Wednesday, February 27, 2013

For the birds- Sweet potato, mushroom, parmesan quinoa

It's been snowing off and on, but mostly on, for over 24 hours now. Nobody saw this storm coming, so no one thought to get the plows ready or cancel school. Yesterday we all showed up at work and were sent home early.

Right now I just want to put on the tinniest shirt I can squeeze into and go stick my round belly in the sun. I keep telling my baby that the world isn't always like this. Spring is coming! But my arms are sore from shoveling snow and my abdomen clenches up when I go outside and get hit by the cold wind. I went out to check on the chickens yesterday and found 22 eggs hidden in the back of the coop. My husband had said that he thought the chickens were finally slowing down their production for the winter. Apparently they're just getting better at hiding their eggs. Usually, chickens need about 13 hours of sunlight a day to keep producing on a regular basis. In the dead of Iowa winter, we can get about 9. And I refuse to make my girls work overtime by putting a light in their coop. But, my girls continue to lay 5-6 eggs every day.

Enough about the depressing weather. As my morning sickness slowly fades now that I'm 18 weeks, I've been able to start making dinner again. Monday, we had sweet potato, mushroom, and parmesan quinoa for dinner. We started eating quinoa about six months ago and I'm in love with it. A friend suggested quinoa and frozen veggies as a quick supper when I was too nauseous to cook and she was right! Quinoa blows my mind. In college bio, I was taught that the only way to get all of the amino acids (protein bits) my body needed in one source was to eat meat. Not that I have anything agains meat (when it's organic and raised on pasture), but that's not true. Quinoa has all of the amino acids that humans need, which makes it a complete protein. And since I went months without being able to digest meat, it was my hero. We treat quinoa a lot like pasta. If you can do it with pasta, you can do it with quinoa. And my favorite way to eat quinoa is with LOTS of parm!

Tiny quinoa grains

Start by dicing half an onion. I used white, but you could use yellow.

Next, dice your sweet potato. I give mine a good scrub with the steal wool to get any tough bits and dirt off, but I leave the skin on. Cut it into disks, cut the disks into sticks, and cut the sticks into cubes. It helps to buy a skinny and long sweet potato instead of a fat one. Your knife will go through it easier. Try and chop all of your veg into the same size so it will cook at about the same rate.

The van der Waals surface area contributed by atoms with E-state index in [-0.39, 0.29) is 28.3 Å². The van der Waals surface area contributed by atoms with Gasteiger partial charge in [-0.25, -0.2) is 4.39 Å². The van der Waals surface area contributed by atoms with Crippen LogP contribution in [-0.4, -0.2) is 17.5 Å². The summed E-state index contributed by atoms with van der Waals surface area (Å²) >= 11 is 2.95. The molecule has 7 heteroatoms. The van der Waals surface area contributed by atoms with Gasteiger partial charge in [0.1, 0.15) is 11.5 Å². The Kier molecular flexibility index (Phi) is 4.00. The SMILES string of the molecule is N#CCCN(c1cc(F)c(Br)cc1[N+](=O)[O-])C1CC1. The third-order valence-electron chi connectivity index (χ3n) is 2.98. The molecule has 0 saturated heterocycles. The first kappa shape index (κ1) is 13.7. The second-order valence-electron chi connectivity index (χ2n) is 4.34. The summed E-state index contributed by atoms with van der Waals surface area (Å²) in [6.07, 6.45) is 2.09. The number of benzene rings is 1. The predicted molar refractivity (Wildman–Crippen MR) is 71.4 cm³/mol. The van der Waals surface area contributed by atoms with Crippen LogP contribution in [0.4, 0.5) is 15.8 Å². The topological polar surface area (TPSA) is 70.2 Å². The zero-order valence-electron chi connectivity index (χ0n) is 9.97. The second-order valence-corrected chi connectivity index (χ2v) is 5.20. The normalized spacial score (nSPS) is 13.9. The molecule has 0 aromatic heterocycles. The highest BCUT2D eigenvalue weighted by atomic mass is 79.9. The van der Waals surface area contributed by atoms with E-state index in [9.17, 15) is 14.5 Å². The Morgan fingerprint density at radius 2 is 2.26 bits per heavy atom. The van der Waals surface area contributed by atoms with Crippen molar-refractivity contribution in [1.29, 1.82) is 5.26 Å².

Next, chop up the old, sad mushrooms you have in the back of the fridge. You could certainly use more than I have pictured here. I'd say up to a half cup.

When your veg is chopped, hit a pan with some olive oil over medium heat and throw everyone in. We're looking for the sweet potatoes to get some browning around the edges and the onions to become translucent. Give it an occasional stir.

While that's cooking, grate up 1 cup, not packed, of good parm. Don't cut corners and buy pre shredded, or worse, parm in a plastic can. Use the good stuff. It's worth it! I use the small "fancy" shred side of my box grater.

When you're veg is cooked, throw in your quinoa. I use a coffee mug to measure because I'm lazy like that, but this is about 1 cup. The important thing is to use a 1 to 2 ratio when adding your water. Some people feel the need to rinse their quinoa before cooking it. It can have a bitter outer coating that is easily removed in a mesh strainer under some cold water. I buy the quinoa out of the bulk bins at my local grocery and have never had any issues with it tasting bitter. Either way, throw the quinoa into the pan and toast it for a minute.

Add 2 cups, or twice the amount of quinoa, of water, salt and pepper. Remember that we're adding a cup of salty parmesan later, so don't go overboard on the salt. Cover your pan and turn up the heat until you've reached a boil. When it's boiling, turn the heat down so nothing scorches, and continue to cook for about 10 minutes until the quinoa has absorbed all of the liquid.

When there's no water left in the pan, the consistency will feel somewhat like cooked rice, add your parm and give everything a good stir to coat with the cheese. And you're done.

I crumbled some parsley that I picked from my garden and dried this fall, as a garnish. It would also be good with some fresh basil.

One thing that I've noticed about quinoa is that it's filling! I have to limit my serving size or I end up full way before I've cleaned my plate. This recipe was enough to feed both of us dinner with LOTS of leftovers. And it keeps well in the fridge so we can easily reheat it for a fast, healthy lunch.

Black capped chickadees getting some brunch on my feeder. They wish it was quinoa.

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